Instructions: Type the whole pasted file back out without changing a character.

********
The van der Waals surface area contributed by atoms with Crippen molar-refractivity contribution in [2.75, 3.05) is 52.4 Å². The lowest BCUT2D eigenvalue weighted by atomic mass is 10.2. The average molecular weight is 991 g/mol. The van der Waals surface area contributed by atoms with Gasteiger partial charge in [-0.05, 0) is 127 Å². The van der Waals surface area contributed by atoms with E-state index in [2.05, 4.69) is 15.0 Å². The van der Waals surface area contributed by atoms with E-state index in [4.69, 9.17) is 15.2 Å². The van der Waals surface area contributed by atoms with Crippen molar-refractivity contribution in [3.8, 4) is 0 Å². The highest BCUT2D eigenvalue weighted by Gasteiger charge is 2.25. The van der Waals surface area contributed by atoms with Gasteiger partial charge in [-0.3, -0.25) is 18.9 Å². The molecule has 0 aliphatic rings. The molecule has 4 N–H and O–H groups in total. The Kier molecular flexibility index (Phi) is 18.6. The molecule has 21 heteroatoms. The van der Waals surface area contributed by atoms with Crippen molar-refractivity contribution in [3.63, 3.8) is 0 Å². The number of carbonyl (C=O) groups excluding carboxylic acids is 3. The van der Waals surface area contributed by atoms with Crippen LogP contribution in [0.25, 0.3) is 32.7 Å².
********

The van der Waals surface area contributed by atoms with Crippen molar-refractivity contribution in [2.75, 3.05) is 52.4 Å². The lowest BCUT2D eigenvalue weighted by atomic mass is 10.2. The average molecular weight is 991 g/mol. The van der Waals surface area contributed by atoms with Gasteiger partial charge in [-0.05, 0) is 127 Å². The van der Waals surface area contributed by atoms with E-state index in [2.05, 4.69) is 15.0 Å². The van der Waals surface area contributed by atoms with E-state index in [4.69, 9.17) is 15.2 Å². The van der Waals surface area contributed by atoms with Crippen molar-refractivity contribution in [3.8, 4) is 0 Å². The highest BCUT2D eigenvalue weighted by Gasteiger charge is 2.25. The van der Waals surface area contributed by atoms with Gasteiger partial charge in [-0.3, -0.25) is 18.9 Å². The molecule has 0 aliphatic rings. The molecule has 4 N–H and O–H groups in total. The Kier molecular flexibility index (Phi) is 18.6. The molecule has 21 heteroatoms. The van der Waals surface area contributed by atoms with Crippen molar-refractivity contribution in [3.63, 3.8) is 0 Å². The number of carbonyl (C=O) groups excluding carboxylic acids is 3. The van der Waals surface area contributed by atoms with Crippen LogP contribution in [0.25, 0.3) is 32.7 Å².